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  HOME | Opinion (Click here for more)

VenEconomy: Taking a Fine Tooth Comb to the Chinese Fund

From the Editors of VenEconomy

In pursuit of its sinister goal of changing Venezuela’s democratic path, the Hugo Chávez administration has sought out “alternative” partners to satisfy its insatiable thirst for funds, the most important of these being the Government of the Republic of China. So it was that, in 2007, the Venezuelan Government signed an agreement with China to set up a bi-national fund for $6 billion, renewable in three years.

The Law Approving the Agreement between Venezuela and China on the Financing Fund, published in Gaceta Oficial of September 18, 2008, established that the Republic of China would contribute $4 billion to the Fund, through the China Development Bank (payable with future oil production) and that Venezuela would put in $2 billion via the National Development Fund (Fonden), with money injected into Fonden by the state-owned PDVSA. Since then, this bi-national Chinese-Venezuelan Fund has been renewed twice (in 2009 and 2010) on the same terms as the first agreement. To date, a total of $18 billion has been fed into the Fund, $12 billion of which were contributed by China.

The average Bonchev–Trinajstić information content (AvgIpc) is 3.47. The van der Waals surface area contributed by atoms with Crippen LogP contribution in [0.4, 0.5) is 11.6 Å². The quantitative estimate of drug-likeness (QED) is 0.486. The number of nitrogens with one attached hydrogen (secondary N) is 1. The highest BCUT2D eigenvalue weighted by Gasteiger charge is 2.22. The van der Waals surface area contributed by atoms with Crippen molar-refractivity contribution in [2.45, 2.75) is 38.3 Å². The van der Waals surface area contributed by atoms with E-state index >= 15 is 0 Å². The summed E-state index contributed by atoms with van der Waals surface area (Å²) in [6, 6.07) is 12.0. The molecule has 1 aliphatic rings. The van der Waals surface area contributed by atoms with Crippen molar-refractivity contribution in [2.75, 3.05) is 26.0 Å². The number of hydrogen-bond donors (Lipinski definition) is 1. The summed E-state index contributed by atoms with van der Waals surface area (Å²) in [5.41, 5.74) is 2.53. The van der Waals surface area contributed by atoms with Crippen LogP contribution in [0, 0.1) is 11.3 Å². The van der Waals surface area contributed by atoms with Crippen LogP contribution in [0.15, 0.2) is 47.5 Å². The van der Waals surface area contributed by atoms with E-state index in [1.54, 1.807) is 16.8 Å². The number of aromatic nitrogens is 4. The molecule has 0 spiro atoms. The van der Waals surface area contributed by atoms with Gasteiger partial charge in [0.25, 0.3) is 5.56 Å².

The government got to like committing future oil production in exchange for Chinese loans, so much so that, in 2010, it set up the Great Volume Fund for $20 billion, all of it contributed by China (50% in yuan and 50% in dollars) against payment in oil over ten years. This Fund was increased to $30 billion in 2011.

So this means that, since 2007, the Hugo Chávez administration has run up a debt with China on behalf of the Republic of Venezuela for an incredible $42 billion, which is being repaid with oil. According to unofficial sources, of that amount, Venezuela apparently still has to make payments in oil amounting to some $34 billion over the next ten years.

Even more devious is the total lack of transparency with which these funds have been handled.

Among other illegalities, the Chinese debt that PDVSA has to pay is NOT included on the state-owned oil company’s list of audited debts; nor is it listed among the external debts of the Republic. In fact, there is no accounting record of this debt in any official estimate of the total debt of the government and PDVSA combined.

Worse yet, no one in the Venezuelan Government has explained to the country who manages these funds, how much has been disbursed, how they are being administered, where they have been invested, what the payment terms and conditions are, or how much oil is actually being exported to China.

For that reason, it is important that the benches of the democratic opposition insist on these funds being examined with a fine tooth comb, as Deputy Miguel Ángel Rodríguez requested the National Assembly to do this week. This is an extremely serious situation that the next democratic government that will assume to Presidency of the Republic in 2013 will have to solve.

VenEconomy has been a leading provider of consultancy on financial, political and economic data in Venezuela since 1982.

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